Wind farms threaten to despoil the landscape north of the border too. Here, John Cromartie writes about the misconceptions and falsehoods of the wind industry which will harm the Scotland he loves
JOHN MUIR ONCE wrote that if the Sierra had but one tree left, ‘You would find a lumberman and a lawyer at the foot of it, eagerly proving, by every law terrestrial and celestial, that that tree must come down.’ At the time Muir was struggling to save California’s Giant Redwood groves, a struggle that would eventually lead to the creation of America’s first National Parks.
In Scotland we find ourselves engaged in a similar struggle today. One MSP described our wilderness areas as ‘Scotland’s unique selling point for the future’ and a ‘first class environment’. There are a growing number of us who feel the need to protect these areas for the future.
The future of rural Scotland lies in tourism not in short-sighted industrialisation. To cover the Scottish hills and mountains with wind farms would be to destroy the very thing that Scotland has to offer, a relatively unspoilt mountain landscape of great beauty. Do we really want the hills to become a forest of wind turbines and if so, at what price?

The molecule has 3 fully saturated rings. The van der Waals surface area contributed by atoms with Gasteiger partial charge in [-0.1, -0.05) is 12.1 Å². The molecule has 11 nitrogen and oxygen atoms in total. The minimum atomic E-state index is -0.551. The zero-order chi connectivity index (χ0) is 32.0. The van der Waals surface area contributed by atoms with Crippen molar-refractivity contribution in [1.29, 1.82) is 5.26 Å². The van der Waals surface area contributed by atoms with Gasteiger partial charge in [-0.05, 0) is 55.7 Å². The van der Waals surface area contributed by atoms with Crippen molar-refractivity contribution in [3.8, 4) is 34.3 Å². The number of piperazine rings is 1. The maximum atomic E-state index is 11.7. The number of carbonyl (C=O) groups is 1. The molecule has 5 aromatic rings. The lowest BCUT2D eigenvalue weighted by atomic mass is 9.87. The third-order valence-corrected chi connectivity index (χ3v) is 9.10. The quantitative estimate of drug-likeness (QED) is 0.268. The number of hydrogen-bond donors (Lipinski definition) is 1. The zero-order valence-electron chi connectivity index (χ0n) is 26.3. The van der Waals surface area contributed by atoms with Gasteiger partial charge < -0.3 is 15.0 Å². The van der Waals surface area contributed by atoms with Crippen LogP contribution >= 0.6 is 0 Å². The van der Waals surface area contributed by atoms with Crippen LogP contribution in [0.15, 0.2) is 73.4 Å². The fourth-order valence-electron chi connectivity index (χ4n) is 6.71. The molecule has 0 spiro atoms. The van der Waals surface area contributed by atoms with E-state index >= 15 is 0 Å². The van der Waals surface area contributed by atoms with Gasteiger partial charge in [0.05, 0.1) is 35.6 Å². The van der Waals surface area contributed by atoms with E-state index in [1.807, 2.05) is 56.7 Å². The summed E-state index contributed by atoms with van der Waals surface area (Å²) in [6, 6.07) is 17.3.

Many studies have shown that wind power will never be the answer to our energy problems. Wind energy can only ever contribute a fraction of our total energy requirements and is fraught with problems. What do we do when there is no wind? What happens when the wind is too strong? How do we stabilise the demand on the National Grid? Wind power cannot be stored or turned on when demand is high. The truth is they function at best at 30 per cent efficiency and supply a tiny fraction of our total energy needs nationwide. Is this enough to warrant so much devastation of the countryside?
The infrastructure needed for a wind farm is colossal – roads across the hills, concrete footings that are there forever, power cables and pylons – and the sheer size of the turbines themselves that impact so heavily on relatively small mountains. A group of turbines in excess of 125 metres in height, amid hills of 600 to 1,000 metres, are simply out of proportion to the scale of the landscape.
There seems too little understanding of the peripheral damage caused by such things as lorry deliveries, site preparation and grid connection not to mention the true CO2 cost when you consider the tons of concrete laid down per turbine and the plastics and metals needed in turbine construction.
The whole issue of renewable power has become highly emotive, surrounded by smoke and mirrors and has become a cash cow for interested parties.
The language used of ‘free wind’, ‘green energy’ and ‘wind farms’ are disguising the fact that this is an industry with industrial processes that are quietly despoiling the countryside. Wind energy has become a political issue with large subsidies being handed out to feverish investors involved in a gold rush.
We are told that the power companies will clean up the mess after the 25 year life span of a turbine is over. I can only hope that they have budgeted for this huge expense.